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In my book, it proves that an infinite subset of a coutnable set is countable. But not all the details are filled in, and I've tried to fill in all the details below. Could someone tell me if what I wrote below is valid?

Let $S$ be an infinite subset of a countable set $T$. Since $T$ is countable, there exists a bijection $f: \mathbb{N} \rightarrow T$. And $S \subseteq T = \{ f(n) \ | \ n \in \mathbb{N} \}$. Let $n_{1}$ be the smallest positive integer such that $f(n_{1}) \in S$. And continue where $n_{k}$ is the smallest positive integer greater than $n_{k-1}$ such that $f(n_{k}) \in S$. And because $S$ is infinite, we continue forever. Now consider the function $\beta : \mathbb{N} \rightarrow S$ which sends $k \rightarrow f(n_{k})$.

So in order for $S$ to be countable, $\beta$ would have to be a bijection. $\beta$ is injective since if $f(n_{k}) = f(n_{j})$, then $n_{k} = n_{j}$ because $f$ is injective. We also can conclude $k = j$ because the various $n_{i}$ chosen were strictly increasing.

Edit: $\beta$ also needs to be surjective. So for every $r \in S$ there exists a $q \in \mathbb{N}$ such that $\beta(q) = f(n_{q}) = r$. We know that $f^{-1}(r) \in \{n_{1}, n_{2}, ..., n_{k} ... \}$, so we can let $f^{-1}(r) = n_{d}$. Thus $\beta(d) = f(n_{d}) = r$.

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Your last statement doesn't really prove $\beta$ is surjective. You still need to establish that $q=f^{-1}(r)$ is equal to $n_k$ for some $k$. – Bill Cook Feb 9 '12 at 21:41
You're on the right track. Perhaps it is easier to show that any infinite subset of $\mathbb{N}$ is countable. In this case you can always use the fact that any nonempty subset of $\mathbb{N}$ contains the least element, in which case you have already done most of the proof above. Once you have demonstrated that any infinite subset of $\mathbb{N}$ is countable, notice that $f$ establishes a bijection between $S$ and an infinite subset of $\mathbb{N}$. – William Feb 9 '12 at 21:41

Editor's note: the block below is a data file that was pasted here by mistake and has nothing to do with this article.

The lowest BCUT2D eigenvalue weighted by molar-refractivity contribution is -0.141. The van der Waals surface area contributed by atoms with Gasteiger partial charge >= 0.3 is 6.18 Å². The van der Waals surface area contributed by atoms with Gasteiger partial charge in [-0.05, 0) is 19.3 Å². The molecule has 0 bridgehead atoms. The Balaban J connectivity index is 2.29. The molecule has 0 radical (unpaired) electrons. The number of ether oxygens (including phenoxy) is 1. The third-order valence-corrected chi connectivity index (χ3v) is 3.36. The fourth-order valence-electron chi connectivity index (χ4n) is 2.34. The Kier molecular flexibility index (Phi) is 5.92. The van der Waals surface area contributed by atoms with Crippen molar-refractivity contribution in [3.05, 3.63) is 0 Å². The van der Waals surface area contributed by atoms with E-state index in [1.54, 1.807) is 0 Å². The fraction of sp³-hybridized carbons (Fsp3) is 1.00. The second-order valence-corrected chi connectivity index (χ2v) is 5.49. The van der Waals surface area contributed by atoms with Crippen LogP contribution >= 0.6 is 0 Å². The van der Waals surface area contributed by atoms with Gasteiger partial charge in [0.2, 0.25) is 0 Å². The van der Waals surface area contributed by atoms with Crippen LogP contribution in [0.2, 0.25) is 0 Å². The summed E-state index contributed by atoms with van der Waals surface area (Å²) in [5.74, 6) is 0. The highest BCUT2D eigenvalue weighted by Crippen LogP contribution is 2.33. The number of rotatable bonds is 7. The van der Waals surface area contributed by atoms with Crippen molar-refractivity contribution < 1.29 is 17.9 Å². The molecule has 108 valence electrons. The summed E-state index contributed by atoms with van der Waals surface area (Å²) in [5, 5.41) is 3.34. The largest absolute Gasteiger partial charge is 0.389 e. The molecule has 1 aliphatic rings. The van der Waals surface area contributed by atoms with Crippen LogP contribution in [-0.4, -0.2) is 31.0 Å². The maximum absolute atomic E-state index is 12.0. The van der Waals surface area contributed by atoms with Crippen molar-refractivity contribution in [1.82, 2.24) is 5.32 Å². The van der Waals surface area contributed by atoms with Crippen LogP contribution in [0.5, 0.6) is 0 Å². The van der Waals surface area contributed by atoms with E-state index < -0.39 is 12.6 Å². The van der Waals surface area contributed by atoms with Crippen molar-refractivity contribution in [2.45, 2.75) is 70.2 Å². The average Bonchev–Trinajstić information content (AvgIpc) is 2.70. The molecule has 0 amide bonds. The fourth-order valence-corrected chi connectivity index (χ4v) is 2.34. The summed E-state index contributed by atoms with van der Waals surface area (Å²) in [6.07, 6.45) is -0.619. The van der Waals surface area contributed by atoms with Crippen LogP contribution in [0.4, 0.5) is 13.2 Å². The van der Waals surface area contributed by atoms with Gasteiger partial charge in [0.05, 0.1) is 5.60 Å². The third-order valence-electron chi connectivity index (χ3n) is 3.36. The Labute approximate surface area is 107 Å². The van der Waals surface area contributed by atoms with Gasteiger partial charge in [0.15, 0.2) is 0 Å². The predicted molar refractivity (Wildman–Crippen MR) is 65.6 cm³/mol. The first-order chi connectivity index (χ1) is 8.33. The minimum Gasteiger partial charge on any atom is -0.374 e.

@Bill: That $f$ is a bijection is given. – Brian M. Scott Feb 9 '12 at 21:41

To fix the last statement:

Suppose that $q=f^{-1}(r)$. Then $\{ 0,1,2,\dots,q\}$ is a finite set. Intersect this with $f^{-1}(S) = \{ n \in \mathbb{N} \;|\; f(n) \in S\}$ and get a finite set. By your definition of the $n_k$'s this set is $\{n_0,n_1,\dots,n_\ell\}$ for some $\ell$. Thus $q=n_\ell$. Therefore, $\beta(\ell)=f(n_\ell)=f(q)=r$. Patched.

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Can you see if I understand what you mean in my edit? – Student Feb 9 '12 at 22:23
That's seems reasonable. – Bill Cook Feb 9 '12 at 22:35
@BillCook how is {0,1,2,...q} is finite ? thanks – Taylor Ted Jul 8 '15 at 5:17
It's finite since $\{0,1,2,\dots,q\}$ has exactly $q+1$ elements (a finite number of elements). – Bill Cook Jul 8 '15 at 11:18

The set $A$ is countable if there is $f:A\to\mathbb N$ which is injective.

Suppose $B\subseteq A$ then $f|_B:B\to\mathbb N$ is also injective, simply because you restrict an injective function you cannot counterexample the injectivity.

Suppose that $f:A\to\mathbb N$ is a bijection and $B\subseteq A$ is infinite. Let $N=\{f(b)\mid b\in B\}$, the image of $B$.

Since $B$ is infinite, we have that $N$ is infinite. Let us show that an infinite subset of $\mathbb N$ is countable:

We define inductively a function $g:\mathbb N\to N$, $g(0)=\min N$ the minimal number in $N$. Suppose $g(n)$ was defined, let $g(n+1)$ be the least number in $N$ which is larger than $g(n)$.

It is obvious that $g$ is a bijection between $\mathbb N$ and $N$. Now we have that $g^{-1}\circ f|_B:B\to\mathbb N$ is a bijection, as wanted.

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I think his book uses the definition of $f$ being bijective, and I think that is the main problem that the OP is encountering. – William Feb 9 '12 at 21:44

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